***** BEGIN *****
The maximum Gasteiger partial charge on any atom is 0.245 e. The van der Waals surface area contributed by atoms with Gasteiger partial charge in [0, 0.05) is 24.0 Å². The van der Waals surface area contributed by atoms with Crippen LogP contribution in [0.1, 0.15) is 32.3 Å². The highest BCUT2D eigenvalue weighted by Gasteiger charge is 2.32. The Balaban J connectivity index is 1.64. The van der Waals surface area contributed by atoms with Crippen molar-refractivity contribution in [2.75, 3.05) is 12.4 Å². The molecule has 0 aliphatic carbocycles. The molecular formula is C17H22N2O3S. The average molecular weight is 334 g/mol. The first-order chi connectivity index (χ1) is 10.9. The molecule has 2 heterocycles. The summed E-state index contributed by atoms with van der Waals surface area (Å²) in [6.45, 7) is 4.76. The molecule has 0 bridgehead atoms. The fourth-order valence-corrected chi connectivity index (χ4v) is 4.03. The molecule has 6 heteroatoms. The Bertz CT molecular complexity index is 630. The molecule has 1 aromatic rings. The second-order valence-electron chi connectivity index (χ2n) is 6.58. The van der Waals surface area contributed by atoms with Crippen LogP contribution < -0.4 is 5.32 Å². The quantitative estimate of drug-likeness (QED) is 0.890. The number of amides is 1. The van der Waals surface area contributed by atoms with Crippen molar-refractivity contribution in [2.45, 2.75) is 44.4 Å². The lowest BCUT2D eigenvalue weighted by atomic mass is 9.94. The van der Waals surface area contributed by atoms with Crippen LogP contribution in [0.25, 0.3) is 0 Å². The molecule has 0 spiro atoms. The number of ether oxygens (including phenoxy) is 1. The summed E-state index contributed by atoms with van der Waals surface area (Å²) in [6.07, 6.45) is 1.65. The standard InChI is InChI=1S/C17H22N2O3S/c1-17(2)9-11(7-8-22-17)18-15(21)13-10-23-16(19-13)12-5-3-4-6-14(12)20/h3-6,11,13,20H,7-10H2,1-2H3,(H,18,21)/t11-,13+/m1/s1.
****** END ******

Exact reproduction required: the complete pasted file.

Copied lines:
The maximum Gasteiger partial charge on any atom is 0.245 e. The van der Waals surface area contributed by atoms with Gasteiger partial charge in [0, 0.05) is 24.0 Å². The van der Waals surface area contributed by atoms with Crippen LogP contribution in [0.1, 0.15) is 32.3 Å². The highest BCUT2D eigenvalue weighted by Gasteiger charge is 2.32. The Balaban J connectivity index is 1.64. The van der Waals surface area contributed by atoms with Crippen molar-refractivity contribution in [2.75, 3.05) is 12.4 Å². The molecule has 0 aliphatic carbocycles. The molecular formula is C17H22N2O3S. The average molecular weight is 334 g/mol. The first-order chi connectivity index (χ1) is 10.9. The molecule has 2 heterocycles. The summed E-state index contributed by atoms with van der Waals surface area (Å²) in [6.45, 7) is 4.76. The molecule has 0 bridgehead atoms. The fourth-order valence-corrected chi connectivity index (χ4v) is 4.03. The molecule has 6 heteroatoms. The Bertz CT molecular complexity index is 630. The molecule has 1 aromatic rings. The second-order valence-electron chi connectivity index (χ2n) is 6.58. The van der Waals surface area contributed by atoms with Crippen LogP contribution < -0.4 is 5.32 Å². The quantitative estimate of drug-likeness (QED) is 0.890. The number of amides is 1. The van der Waals surface area contributed by atoms with Crippen molar-refractivity contribution in [2.45, 2.75) is 44.4 Å². The lowest BCUT2D eigenvalue weighted by atomic mass is 9.94. The van der Waals surface area contributed by atoms with Crippen LogP contribution in [0.25, 0.3) is 0 Å². The molecule has 0 spiro atoms. The number of ether oxygens (including phenoxy) is 1. The summed E-state index contributed by atoms with van der Waals surface area (Å²) in [6.07, 6.45) is 1.65. The standard InChI is InChI=1S/C17H22N2O3S/c1-17(2)9-11(7-8-22-17)18-15(21)13-10-23-16(19-13)12-5-3-4-6-14(12)20/h3-6,11,13,20H,7-10H2,1-2H3,(H,18,21)/t11-,13+/m1/s1.